Mossy Creek was first opened to public fishing in 1978. DGIF, Trout Unlimited, and landowners along the stream partnered to create this world-class fishery. It was sealed with a simple agreement that all anglers must carry a signed permit card along with a valid Virginia fishing license. Since that time, fishermen have honed their fly fishing skills and hundreds of browns have been caught and released from its spring-fed waters. Thousands of young brown trout have been stocked into its waters since the 1970's, allowing the food-rich waters and stable flow of Mossy Creek to grow out the fingerlings. The result is a popular destination that is sure to resonate with fly casters of all ages
Mossy Creek runs through private property, so courtesy to landowners and their property is expected. Parking is allowed at two parking lots, one next to Mossy Creek Presbyterian Church and the other at the junction of Route 42 and Route 747. No restrooms or port-a-john's are available. No handicap access is available. New fence crossings were installed by DGIF, Trout Unlimited, Boy Scouts, and Dominion Resources personnel in 2006.
A 4-mile portion of stream upstream from the Augusta/Rockingham county line to a sign posted at the confluence of Joseph's Spring. The stream is located just off Route 42 south of Bridgewater. (See map)
Fishing is restricted to fly-fishing only and * a written landowner permit must be obtained. This no cost permit can be obtained:
  • online (the fastest & easiest option!),
  • by mail, or
    • If requesting a permit by mail, anglers must send the name and address for each angler requesting a permit and must enclose a self-addressed stamped envelope. Mail requests to Department of Game and Inland Fisheries, P.O. Box 996, Verona, VA 24482, phone: (540) 248-9360.
  • in person at the Verona Regional Office.

·         Augusta County – google kyles mill rd X Mossy Creek Rd or Mossy Creek Presbyterian Church
·         About 2 hours from DC – straight shot or 1 tank of gas
·         Spring fed creek
o   Same temp year round
o   Same water clarity year round
o   Meanders through pasture
o   Constant depth
o   Aquatic macro invertebrate live year round
o   Aquatic vegetation lives year round
o   Trout can grow and feed year round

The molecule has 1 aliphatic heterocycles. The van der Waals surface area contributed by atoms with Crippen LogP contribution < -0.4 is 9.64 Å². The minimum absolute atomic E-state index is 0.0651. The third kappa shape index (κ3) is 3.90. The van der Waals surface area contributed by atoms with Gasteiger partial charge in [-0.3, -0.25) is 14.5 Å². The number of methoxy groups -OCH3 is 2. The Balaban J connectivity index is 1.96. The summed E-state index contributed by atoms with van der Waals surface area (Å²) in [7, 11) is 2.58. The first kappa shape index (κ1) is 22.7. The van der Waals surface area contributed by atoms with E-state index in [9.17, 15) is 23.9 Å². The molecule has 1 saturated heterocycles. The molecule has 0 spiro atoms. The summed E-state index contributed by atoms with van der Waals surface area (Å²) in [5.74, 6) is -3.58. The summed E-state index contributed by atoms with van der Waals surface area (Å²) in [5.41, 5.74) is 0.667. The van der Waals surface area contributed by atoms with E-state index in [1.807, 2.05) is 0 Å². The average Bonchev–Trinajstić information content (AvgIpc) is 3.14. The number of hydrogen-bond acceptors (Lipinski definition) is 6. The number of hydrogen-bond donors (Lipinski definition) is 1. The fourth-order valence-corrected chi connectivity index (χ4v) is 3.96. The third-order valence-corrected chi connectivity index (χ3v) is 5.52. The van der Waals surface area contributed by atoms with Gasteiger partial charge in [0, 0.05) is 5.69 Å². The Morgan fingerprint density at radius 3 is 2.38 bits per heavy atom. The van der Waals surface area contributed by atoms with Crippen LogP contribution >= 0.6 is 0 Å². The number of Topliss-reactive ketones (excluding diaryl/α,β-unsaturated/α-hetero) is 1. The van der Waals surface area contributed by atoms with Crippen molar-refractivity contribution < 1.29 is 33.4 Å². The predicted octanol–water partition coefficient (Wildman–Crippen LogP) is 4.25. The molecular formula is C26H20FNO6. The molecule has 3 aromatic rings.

o   Water is milky colored

  • ·From Jason Hallacher (thus its in blue): We shock a variety of fish when we sample Mossy. It is loaded with sculpins, so bring your sculpin patterns. We also catch Fall Fish, Rock bass, White Suckers, American Eels, Pearl Dace, Fantail Darter, Blacknose Dace and the occasional Rainbow Trout
  • When asked about Macroinvertebrates: bluewing olive, sulphur, dun variant, march brown, spotted sedge, black gnat, sculpin, crayfish, scud, green drake, (summer = ants, beetles, hoppers).
  • No visible change in elevation
  • Private section vs. public (some kid caught a 8lb or so trout on a private section on a worm)
  • Not as crowded as you’d think. Parking lot holds about 4-5 cars
  • Fish on weekends and holidays
  • It’s a lot of walking, be a minimalist
  • Surrounded by pasture
  • Very thick vegetation that is not maintained
  • Cow pies and cow hoof holes
  • Muskrat holes
  • Electric fence
  • No wading – well beaten paths
  • Lots of mint
  • No shade
  • Creepy buildings with dead cow parts/bones
  • Angler access with step stair bridges over wire
  • Cows shite and piss in the water
  • Walk all the way up till the stream turns into a marshy spring
The fish
  • Brown trout
  • Stocked as fingerlings –said to be food for the adults
  • VDGIF stocks 10,000 advanced fingerling Brown Trout every year within the 3 mile public stretch of water. They are approximately 6-8” in length. The upper end of the life expectancy of these stocked fish is about 5 years. At this age fish can reach 20+ inches. Our current estimates show approximately 500 fish per mile, so it is definitely a target rich environment.
  • Currently we don’t have any mark recaptures studies planned for Mossy Creek. Feel free to mention our website for more information.
  • Be sneaky- no shadows, no noise, blend in, sand back, stand in shade, crouch. Be a hunter
  • Probably won’t see them unless they come out to chase fly
  • Can get up to several pounds
  • Buttery to sliver in color
·         Four seasons
o   Winter – streamers
o   Spring – terrestrials & streamers
o   Summer – terrestrials . fish closer to the springs and shade
o   Fall – hoppers and streamers
·         Flies
o   (bugs that live along open fields, bugs that live in spring creeks)
o   big streamers (kreelex)
o    Japanese beetles
o   Ants
o   Hoppers, dave’s chopper, shenks cricket,  club sandwiches, katydids
o   Tricos
o    White wulffs during summer nights
o   clouser minnow
o   wool head sculpin
o   shrimp, big streame
o     jassid
o   Mouse
o   crayfish
  • Fish eat other fish
  • Don’t fish near shore
  • Keep shadow off water – fish the side with sun across from y ou
  • Fish the bank that doesn’t cast a shadow
  • Cast your line over the vegetation so only your leader is on the water
  • High stick
  • Fish from several feet back
  • Don’t make noise
  • Clothes to blend in with the sky
  • Long rod
  • Strong leader
  • Very little room to drift
  • Precise casting into small slots b/w mossy
  • No need for waders, willies are fine
  • Polarized glasses
  • Big shade providing hat
  • Always hotter in summer as it’s a field, no shade. Bring lots of water
  • Watch out for skunks
  • Allow fly to sit on bottom or hang in current
  • Cast terrestrials onto other bank and slowly pull in
  • Fish both sides of the bank
  • Fish the shade
  • Fish the structure – logs, trees, willows, rocks
  • Don’t waste all  your time at the bridge by the church
  • Watch your line on the weeds around  your feet

Fly shops
·         Mossy Creek Fly Shop